Emma’s travels reminded me of a our road trip my husband and I took to Wales a couple of years ago. If we are ever near the seaside I insist on going down for a quick stroll. This time, we walked along the long sandy beach of Penbryn. As I observed the rock formation, I heard what I can only describe as a hissing sound, or steam. I looked all around me but I was alone, and then I saw the barnacles. I cried for Dom to come and see, but he was too busy having a nature moment of his own, so I stood in front of this black rock mottled with mussels, limpets and barnacles. Smiling.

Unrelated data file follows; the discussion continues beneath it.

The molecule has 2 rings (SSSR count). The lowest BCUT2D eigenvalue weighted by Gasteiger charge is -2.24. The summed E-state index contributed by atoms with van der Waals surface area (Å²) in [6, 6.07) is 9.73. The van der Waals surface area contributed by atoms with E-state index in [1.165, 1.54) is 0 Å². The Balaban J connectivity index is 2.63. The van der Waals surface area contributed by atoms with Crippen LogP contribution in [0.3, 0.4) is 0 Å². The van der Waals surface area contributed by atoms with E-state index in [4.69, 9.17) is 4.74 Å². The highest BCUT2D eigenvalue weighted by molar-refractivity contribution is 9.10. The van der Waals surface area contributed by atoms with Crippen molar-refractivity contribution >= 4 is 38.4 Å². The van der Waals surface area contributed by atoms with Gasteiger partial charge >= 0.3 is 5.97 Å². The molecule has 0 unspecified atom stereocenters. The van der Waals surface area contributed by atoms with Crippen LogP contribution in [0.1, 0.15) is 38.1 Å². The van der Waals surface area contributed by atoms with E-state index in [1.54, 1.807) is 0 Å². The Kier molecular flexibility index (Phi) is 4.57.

March is when Emma goes through one of the darkest times she has experience. It was a difficult passage to read, especially knowing that plenty of people live with this – I could not 100% relate to her experience, but it is imperative we talk about and are aware of it. As I read, I notice the images that accompany the month. Normally peppered with photos of her walks of botanical finds, this time stills of a murmuration of starlings are the only images. It is almost as if it were the external representation of Emma’s Black Dog; the black cloud that swerves, expands, contracts and dominates Emma’s life at the time. The visual image was impactful, and one I will not forget lightly.